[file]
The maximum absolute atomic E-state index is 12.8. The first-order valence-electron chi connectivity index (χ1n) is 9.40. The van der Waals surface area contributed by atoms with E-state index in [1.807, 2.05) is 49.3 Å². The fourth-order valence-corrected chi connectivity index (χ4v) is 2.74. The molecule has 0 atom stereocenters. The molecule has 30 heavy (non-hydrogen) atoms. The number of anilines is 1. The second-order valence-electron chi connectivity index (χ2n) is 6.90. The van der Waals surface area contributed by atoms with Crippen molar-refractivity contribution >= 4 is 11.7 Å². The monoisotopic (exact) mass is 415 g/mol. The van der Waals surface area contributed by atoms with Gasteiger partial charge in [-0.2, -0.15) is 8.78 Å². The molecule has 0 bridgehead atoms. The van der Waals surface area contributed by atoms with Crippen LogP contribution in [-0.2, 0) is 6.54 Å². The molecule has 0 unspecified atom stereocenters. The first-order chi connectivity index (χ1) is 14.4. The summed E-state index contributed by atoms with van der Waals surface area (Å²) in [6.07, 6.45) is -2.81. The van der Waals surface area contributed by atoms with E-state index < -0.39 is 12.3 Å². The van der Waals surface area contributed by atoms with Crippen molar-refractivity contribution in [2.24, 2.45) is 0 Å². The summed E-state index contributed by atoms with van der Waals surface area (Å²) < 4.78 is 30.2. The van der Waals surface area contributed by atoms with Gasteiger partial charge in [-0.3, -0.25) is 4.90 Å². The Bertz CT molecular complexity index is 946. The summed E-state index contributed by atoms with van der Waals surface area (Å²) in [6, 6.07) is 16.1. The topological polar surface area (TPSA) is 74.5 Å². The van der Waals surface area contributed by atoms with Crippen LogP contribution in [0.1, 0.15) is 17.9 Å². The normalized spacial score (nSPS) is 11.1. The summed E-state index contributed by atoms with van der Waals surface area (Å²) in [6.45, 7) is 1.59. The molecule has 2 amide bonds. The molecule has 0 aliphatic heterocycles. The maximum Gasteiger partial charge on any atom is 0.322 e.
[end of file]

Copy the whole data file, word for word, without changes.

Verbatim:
The maximum absolute atomic E-state index is 12.8. The first-order valence-electron chi connectivity index (χ1n) is 9.40. The van der Waals surface area contributed by atoms with E-state index in [1.807, 2.05) is 49.3 Å². The fourth-order valence-corrected chi connectivity index (χ4v) is 2.74. The molecule has 0 atom stereocenters. The molecule has 30 heavy (non-hydrogen) atoms. The number of anilines is 1. The second-order valence-electron chi connectivity index (χ2n) is 6.90. The van der Waals surface area contributed by atoms with Crippen molar-refractivity contribution >= 4 is 11.7 Å². The monoisotopic (exact) mass is 415 g/mol. The van der Waals surface area contributed by atoms with Gasteiger partial charge in [-0.2, -0.15) is 8.78 Å². The molecule has 0 bridgehead atoms. The van der Waals surface area contributed by atoms with Crippen LogP contribution in [-0.2, 0) is 6.54 Å². The molecule has 0 unspecified atom stereocenters. The first-order chi connectivity index (χ1) is 14.4. The summed E-state index contributed by atoms with van der Waals surface area (Å²) in [6.07, 6.45) is -2.81. The van der Waals surface area contributed by atoms with E-state index < -0.39 is 12.3 Å². The van der Waals surface area contributed by atoms with Crippen molar-refractivity contribution in [2.24, 2.45) is 0 Å². The summed E-state index contributed by atoms with van der Waals surface area (Å²) < 4.78 is 30.2. The van der Waals surface area contributed by atoms with Gasteiger partial charge in [-0.3, -0.25) is 4.90 Å². The Bertz CT molecular complexity index is 946. The summed E-state index contributed by atoms with van der Waals surface area (Å²) in [6, 6.07) is 16.1. The topological polar surface area (TPSA) is 74.5 Å². The van der Waals surface area contributed by atoms with Crippen LogP contribution in [0.1, 0.15) is 17.9 Å². The normalized spacial score (nSPS) is 11.1. The summed E-state index contributed by atoms with van der Waals surface area (Å²) in [6.45, 7) is 1.59. The molecule has 2 amide bonds. The molecule has 0 aliphatic heterocycles. The maximum Gasteiger partial charge on any atom is 0.322 e.